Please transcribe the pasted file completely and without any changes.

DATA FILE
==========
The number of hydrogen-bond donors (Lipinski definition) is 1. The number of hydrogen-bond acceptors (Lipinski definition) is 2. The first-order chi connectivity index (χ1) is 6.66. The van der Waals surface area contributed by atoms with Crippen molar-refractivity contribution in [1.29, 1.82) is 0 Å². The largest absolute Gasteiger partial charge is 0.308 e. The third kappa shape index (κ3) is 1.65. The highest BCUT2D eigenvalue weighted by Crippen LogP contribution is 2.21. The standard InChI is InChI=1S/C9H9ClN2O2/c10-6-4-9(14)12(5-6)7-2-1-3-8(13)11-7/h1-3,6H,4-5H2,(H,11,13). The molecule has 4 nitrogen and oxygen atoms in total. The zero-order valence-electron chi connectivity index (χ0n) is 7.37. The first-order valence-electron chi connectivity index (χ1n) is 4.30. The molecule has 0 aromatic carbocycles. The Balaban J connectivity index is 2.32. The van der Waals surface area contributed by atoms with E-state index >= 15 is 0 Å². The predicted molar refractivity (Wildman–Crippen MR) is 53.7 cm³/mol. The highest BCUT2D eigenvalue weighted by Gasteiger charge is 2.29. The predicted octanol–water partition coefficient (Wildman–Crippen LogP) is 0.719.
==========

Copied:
The number of hydrogen-bond donors (Lipinski definition) is 1. The number of hydrogen-bond acceptors (Lipinski definition) is 2. The first-order chi connectivity index (χ1) is 6.66. The van der Waals surface area contributed by atoms with Crippen molar-refractivity contribution in [1.29, 1.82) is 0 Å². The largest absolute Gasteiger partial charge is 0.308 e. The third kappa shape index (κ3) is 1.65. The highest BCUT2D eigenvalue weighted by Crippen LogP contribution is 2.21. The standard InChI is InChI=1S/C9H9ClN2O2/c10-6-4-9(14)12(5-6)7-2-1-3-8(13)11-7/h1-3,6H,4-5H2,(H,11,13). The molecule has 4 nitrogen and oxygen atoms in total. The zero-order valence-electron chi connectivity index (χ0n) is 7.37. The first-order valence-electron chi connectivity index (χ1n) is 4.30. The molecule has 0 aromatic carbocycles. The Balaban J connectivity index is 2.32. The van der Waals surface area contributed by atoms with E-state index >= 15 is 0 Å². The predicted molar refractivity (Wildman–Crippen MR) is 53.7 cm³/mol. The highest BCUT2D eigenvalue weighted by Gasteiger charge is 2.29. The predicted octanol–water partition coefficient (Wildman–Crippen LogP) is 0.719.